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ICG Risk Blog - [ White hats and black hats will produce interacting swarms of rootkits, trojans, worms, adware and spyware ]

White hats and black hats will produce interacting swarms of rootkits, trojans, worms, adware and spyware


While Sony's recent botched DRM rootkit implementation (timeline coverage in parts I, II, and III) brought the term rootkit into the public domain and drew a remarkably quick retraction, it is only the harbinger of a group of interacting themes that I believe will make Richard Clarke's cybersecurity admonitions seem meek:

1.DRM content silos in audio, video and the workhorse print sector

2. Ostensibly "white hat" commercial construction of flawed, exploitable DRM implementations

3. Black hat criminal penetration efforts for cracking commercial gain

4. Symbiotic and parasitic interaction between white and black hat implementations

5. Black hat exploits combining unrelated white hat DRM audio, video and text implementations in concert with other secondary weak points.

6. Post-discovery recovery of white hat implementations open a cyclic growth of new holes

7. Antiviral protection providers will face heuristic hurdles in identifying a threat from a feature

8. Additive (and continuing) social engineering attacks in which individuals will violate personal and corporate security for pleasure or convenience

9. Long Tail legacy interaction of all the above

Suzi Turner's Rootkits galore: part I is recommended as a introductory piece and all of its links are useful. Then move to the bookends of Bruce Schneier's Sony's DRM Rootkit: The Real Story which points out the foot-dragging of security firms in flagging, developing and distributing fixes, and Larry Seltzer's overlooked Tough Decisions: Heuristics and Threats which points out the difficulty for security firms in trying to "acquire every version of every major commercial program to test it for malware" and yet insure that they do not "start falsely detecting legitimate software as malicious."

The lessons learned for content producers are not as sound as one might think. While bloggers had much to do with calling attention to Sony's XCP DRM suite, it was more likely the potential liability that Sony would face by malicious exploitation of the holes of that suite that saw it pulled from the market. Sony still has a second DRM suite called MediaMax in use since 2003, "the first copy restricting technology that installed software in an attempt to block ripping and copying." MediaMax is not as dangerous as XCP but still acts as spyware.

Worse, Sony's revenues have not suffered from the revelations of its digital rights excesses nor have many record stores reported significant backlash against Sony titles. (While Sony has reported a loss for the quarter, it is due to a sales slide in TV and Walkman purchases compounded by a lack of hit cinemas from its film unit.) It appears that many purchasers are unaware of the fault embedded in the CD that they purchased and so the holes in their personal PCs remain in place.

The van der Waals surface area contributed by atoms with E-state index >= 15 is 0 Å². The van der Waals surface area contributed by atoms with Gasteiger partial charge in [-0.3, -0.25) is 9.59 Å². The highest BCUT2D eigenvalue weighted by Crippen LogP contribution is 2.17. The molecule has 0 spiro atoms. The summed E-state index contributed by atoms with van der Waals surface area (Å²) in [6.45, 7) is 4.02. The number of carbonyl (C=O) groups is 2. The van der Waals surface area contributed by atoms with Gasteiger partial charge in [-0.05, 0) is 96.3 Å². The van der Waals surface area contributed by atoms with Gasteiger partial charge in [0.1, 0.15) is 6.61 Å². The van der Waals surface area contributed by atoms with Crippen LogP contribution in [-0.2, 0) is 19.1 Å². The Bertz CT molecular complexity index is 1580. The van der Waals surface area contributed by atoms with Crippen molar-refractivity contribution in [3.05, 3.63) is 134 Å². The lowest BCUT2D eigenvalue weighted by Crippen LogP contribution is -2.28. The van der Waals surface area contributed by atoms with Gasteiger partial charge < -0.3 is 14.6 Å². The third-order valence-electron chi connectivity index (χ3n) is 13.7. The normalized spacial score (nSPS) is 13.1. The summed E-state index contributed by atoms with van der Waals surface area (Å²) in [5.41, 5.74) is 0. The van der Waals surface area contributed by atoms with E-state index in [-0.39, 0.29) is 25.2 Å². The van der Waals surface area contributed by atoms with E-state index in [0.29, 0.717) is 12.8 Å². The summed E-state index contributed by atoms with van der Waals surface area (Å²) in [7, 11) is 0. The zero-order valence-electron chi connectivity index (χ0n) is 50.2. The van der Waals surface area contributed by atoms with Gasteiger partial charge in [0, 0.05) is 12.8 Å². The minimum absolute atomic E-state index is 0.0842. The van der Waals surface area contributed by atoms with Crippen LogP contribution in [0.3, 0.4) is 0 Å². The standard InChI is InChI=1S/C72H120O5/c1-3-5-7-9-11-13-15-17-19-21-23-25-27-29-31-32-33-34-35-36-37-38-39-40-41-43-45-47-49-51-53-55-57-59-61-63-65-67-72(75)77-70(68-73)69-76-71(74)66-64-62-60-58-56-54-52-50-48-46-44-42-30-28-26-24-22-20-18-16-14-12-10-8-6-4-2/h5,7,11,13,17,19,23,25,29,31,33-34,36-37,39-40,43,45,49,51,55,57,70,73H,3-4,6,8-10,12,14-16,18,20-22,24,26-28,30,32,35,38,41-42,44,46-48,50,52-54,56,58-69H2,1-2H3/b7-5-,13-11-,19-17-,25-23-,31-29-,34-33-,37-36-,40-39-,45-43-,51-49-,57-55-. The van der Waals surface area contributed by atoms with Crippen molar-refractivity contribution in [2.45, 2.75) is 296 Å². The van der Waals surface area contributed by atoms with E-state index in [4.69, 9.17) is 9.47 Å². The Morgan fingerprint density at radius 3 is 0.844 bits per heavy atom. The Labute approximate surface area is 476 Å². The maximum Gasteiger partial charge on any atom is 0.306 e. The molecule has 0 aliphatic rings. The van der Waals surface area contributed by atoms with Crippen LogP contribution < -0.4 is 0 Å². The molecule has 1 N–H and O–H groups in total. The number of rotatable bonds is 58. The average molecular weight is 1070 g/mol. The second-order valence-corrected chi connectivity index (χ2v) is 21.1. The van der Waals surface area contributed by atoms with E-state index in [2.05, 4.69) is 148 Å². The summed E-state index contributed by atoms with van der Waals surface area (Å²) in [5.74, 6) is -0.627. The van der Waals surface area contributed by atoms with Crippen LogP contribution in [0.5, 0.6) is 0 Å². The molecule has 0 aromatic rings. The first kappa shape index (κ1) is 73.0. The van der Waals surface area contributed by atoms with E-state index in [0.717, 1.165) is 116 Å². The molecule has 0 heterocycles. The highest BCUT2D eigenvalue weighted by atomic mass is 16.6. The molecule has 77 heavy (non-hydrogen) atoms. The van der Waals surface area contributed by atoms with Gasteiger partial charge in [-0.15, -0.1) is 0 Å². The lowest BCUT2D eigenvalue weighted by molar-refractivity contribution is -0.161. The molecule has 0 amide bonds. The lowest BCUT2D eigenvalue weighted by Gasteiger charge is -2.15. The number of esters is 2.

As one cannot see content providers relenting from attempts at DRM, I would expect that a swarm of unannounced, even obscured, DRM tools to proliferate. Even if they are speedily found, their numbers will rise, further complicating the virus update process, while nimble crackers will rush zero-day exploits into service to exploit a transient vulnerability. The impact on commercial firms whose employees continue to bring in CDs to mount on the office PCs and who cannot quickly mount new releases across their networks cannot be overestimated.

For now, it is recommended to disable autoload (or auto-play) on your personal PCs to prevent auto-inhalation of unannounced DRM tools. Then examine the directories on the volume, e.g., CD, with care before you proceed. Corporate users should edit their enterprise Group Policy to "disable auto-play from every single computer in the Enterprise globally."


SANS: Cybercriminals targeted popular applications, network systems in 2005
BY Michael Arnone
Published on Nov. 22, 2005

The Twenty Most Critical Internet Security Vulnerabilities (Updated) ~ The Experts Consensus
Version 6.0 November 22, 2005
SANS Institute

Tough Decisions: Heuristics and Threats
By Larry Seltzer
November 21, 2005

Sony sailing past rootkit controversy
By John Borland, CNET
Published on ZDNet News
November 21, 2005, 12:42 PM PT

Rootkits galore: part I
Posted by Suzi Turner @ 9:52 pm
November 18, 2005

Sony's DRM Rootkit: The Real Story
Bruce Schneier
Schneier on Security
November 17, 2005

Sony rootkit: The untold story
Posted by David Berlind @ 11:16 am
November 18, 2005

TRUSTe to legitimize adware
Posted by Suzi Turner @ 10:34 pm
November 16, 2005

Sony's Uninstaller Is Worse than Its DRM
By Larry Loeb
Security IT HUB
November 15, 2005

Sony Secretly Installs Rootkit on Computers
Bruce Schneier
Schneier on Security
November 01, 2005

Sony, Rootkits and Digital Rights Management Gone Too Far
Mark Russinovich
Mark's Sysinternals Blog
Monday, October 31, 2005

Gordon Housworth

Cybersecurity Public  InfoT Public  Strategic Risk Public  Terrorism Public  


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